2019 CSDA Policy Symposium Summary Recap
By Bianca Hawkins, San Diego County Department of Child Support Services
The ideas that came from the thoughtful and committed group of citizens who gathered at the 2019 CSDA Policy Symposium ranged from a radical helicopter ride into the future, to strategies for promoting upward mobility for our families, to economic forecasts, to community engagement, and finally to a carrot versus stick analogy for thinking about child support enforcement. We were fortunate to have presenters who are passionate about children and families share their knowledge, stories, and research.
Futurist Mary O’Hara Devereaux started out the day by providing predictions for future technology and innovation in the workplace. Leaders were reminded that innovation is crucial in planning for the future of their organizations. And although technology and artificial intelligence are outpacing human adaptability, humans will always have a competitive advantage because we possess the ability to empathize.
Empowering families was another theme that was present at this year’s symposium. Dr. Heather Hahn shared a qualitative study that sought to answer the question, “What would it take to dramatically increase mobility from poverty?” She shared the researcher’s findings that power and autonomy, being valued in the community, and economic success were key to increasing mobility from poverty.
Part of empowering families means giving them the tools they need to succeed. Community partnerships play a key role in empowering families and breaking the cycle of poverty. Sandra Hamameh and Ashley Anglesey of the California Workforce Development Board (CWDB) presented research and resources for local child support agencies in order to fill in the gaps in providing vital and relevant services to our families.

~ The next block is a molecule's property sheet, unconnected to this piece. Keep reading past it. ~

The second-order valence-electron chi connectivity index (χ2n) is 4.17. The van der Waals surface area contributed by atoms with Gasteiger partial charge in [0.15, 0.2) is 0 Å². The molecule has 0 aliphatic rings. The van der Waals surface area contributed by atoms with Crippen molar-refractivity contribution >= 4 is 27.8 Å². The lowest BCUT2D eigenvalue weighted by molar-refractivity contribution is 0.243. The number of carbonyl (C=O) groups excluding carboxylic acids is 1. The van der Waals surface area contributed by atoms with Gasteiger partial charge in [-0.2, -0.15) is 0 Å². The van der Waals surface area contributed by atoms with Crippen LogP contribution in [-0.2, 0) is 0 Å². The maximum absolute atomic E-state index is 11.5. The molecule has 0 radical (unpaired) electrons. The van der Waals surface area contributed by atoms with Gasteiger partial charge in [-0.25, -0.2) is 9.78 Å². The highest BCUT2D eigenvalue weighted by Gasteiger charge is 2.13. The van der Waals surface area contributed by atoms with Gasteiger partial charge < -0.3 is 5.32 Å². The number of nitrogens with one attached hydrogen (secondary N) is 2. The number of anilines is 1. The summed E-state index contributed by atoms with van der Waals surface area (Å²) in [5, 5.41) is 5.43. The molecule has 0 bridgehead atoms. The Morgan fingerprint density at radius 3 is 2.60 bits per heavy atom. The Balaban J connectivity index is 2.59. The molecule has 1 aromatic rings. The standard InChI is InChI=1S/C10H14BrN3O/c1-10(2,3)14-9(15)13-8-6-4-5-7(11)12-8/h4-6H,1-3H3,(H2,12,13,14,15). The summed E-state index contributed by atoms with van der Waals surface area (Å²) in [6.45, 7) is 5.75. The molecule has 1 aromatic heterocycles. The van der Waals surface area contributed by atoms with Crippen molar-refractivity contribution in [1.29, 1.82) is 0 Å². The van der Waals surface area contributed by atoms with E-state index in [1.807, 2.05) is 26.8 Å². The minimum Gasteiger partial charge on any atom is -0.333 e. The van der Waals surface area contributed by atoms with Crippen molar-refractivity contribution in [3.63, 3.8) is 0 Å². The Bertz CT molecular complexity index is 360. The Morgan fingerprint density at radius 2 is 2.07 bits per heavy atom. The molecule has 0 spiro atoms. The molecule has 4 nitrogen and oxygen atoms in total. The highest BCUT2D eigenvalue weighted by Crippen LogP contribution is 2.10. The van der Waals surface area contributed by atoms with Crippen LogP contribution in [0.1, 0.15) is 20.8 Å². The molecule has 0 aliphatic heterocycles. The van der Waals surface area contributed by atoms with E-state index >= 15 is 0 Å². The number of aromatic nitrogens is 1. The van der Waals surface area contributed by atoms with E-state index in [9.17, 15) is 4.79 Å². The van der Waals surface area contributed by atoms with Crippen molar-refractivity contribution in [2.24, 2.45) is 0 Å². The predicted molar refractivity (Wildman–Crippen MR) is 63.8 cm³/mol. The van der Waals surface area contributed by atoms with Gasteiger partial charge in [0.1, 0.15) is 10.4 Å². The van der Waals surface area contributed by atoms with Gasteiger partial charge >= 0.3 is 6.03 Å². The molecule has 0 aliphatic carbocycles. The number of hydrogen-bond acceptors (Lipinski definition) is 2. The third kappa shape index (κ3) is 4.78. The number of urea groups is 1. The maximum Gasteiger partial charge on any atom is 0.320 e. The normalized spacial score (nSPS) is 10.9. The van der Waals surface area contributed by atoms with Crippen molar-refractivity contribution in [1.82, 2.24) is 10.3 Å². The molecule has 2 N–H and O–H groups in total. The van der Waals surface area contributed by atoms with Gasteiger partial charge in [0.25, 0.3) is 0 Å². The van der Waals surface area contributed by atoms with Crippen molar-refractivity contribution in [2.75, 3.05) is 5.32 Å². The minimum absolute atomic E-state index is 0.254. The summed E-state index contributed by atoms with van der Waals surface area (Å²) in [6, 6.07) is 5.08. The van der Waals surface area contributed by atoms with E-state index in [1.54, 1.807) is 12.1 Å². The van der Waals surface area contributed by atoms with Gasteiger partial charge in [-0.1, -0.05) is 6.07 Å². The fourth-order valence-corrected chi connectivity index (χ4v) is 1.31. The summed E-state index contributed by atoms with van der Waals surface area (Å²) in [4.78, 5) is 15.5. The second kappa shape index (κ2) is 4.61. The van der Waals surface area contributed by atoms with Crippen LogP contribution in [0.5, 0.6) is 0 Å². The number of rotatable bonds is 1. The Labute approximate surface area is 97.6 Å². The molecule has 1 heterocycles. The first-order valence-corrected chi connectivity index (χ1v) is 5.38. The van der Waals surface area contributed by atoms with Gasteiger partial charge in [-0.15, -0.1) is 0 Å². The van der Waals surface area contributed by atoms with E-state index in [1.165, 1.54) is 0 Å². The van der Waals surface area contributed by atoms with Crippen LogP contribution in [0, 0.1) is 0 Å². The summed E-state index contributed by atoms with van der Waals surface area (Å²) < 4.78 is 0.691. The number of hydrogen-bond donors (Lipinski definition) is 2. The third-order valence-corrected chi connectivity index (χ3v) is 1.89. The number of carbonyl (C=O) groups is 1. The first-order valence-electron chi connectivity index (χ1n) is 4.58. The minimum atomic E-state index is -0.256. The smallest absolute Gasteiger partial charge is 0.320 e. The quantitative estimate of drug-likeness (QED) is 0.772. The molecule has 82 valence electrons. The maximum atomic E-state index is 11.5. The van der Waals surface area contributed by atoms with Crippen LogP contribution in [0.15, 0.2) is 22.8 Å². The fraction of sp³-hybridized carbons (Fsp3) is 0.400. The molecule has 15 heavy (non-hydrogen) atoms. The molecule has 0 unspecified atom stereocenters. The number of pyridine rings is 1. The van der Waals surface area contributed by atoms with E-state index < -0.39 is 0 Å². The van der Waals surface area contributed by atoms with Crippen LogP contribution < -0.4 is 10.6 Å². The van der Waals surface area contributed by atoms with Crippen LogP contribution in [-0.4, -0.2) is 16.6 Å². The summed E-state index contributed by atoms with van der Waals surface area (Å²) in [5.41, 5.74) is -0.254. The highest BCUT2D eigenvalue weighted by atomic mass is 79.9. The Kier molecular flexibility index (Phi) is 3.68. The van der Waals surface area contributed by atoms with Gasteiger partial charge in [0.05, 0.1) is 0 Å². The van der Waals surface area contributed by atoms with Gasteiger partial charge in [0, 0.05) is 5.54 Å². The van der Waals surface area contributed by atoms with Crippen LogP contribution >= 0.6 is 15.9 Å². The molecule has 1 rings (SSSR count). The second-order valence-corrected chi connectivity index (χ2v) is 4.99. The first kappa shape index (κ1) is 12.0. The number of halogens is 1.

A large factor impacting mobility from poverty is the current workforce climate. Amar Mann provided positive stats showing low unemployment rates, a surplus of jobs, and careers with competitive salaries that do not require a four-year degree. We learned that although the unemployment rate is low, rates are still higher for young people, single women with young children, as well as for the African American and Latino populations.
We had the pleasure of hearing from California Senator Holly Mitchell, District 30, who was interviewed by our moderator, Dr. Sherri Heller. Senator Mitchell, an advocate for women, children, immigrants, minorities, juvenile justice reform, and the environment, shared her journey into the political arena. Senator Mitchell urged attendees to get involved in their communities and engage with their policymakers on the issues that matter to them.
Lastly, we heard from California Department of Child Support Services Director, David Kilgore. Mr. Kilgore reminded us that as we are evolving into a more engagement and incentive-based approach to child support we can continue this momentum by creating more user-friendly forms and updating terminology for parental roles to be more neutral. Mr. Kilgore encouraged LCSAs to think about when using incentives might be more effective than using automated enforcement tools.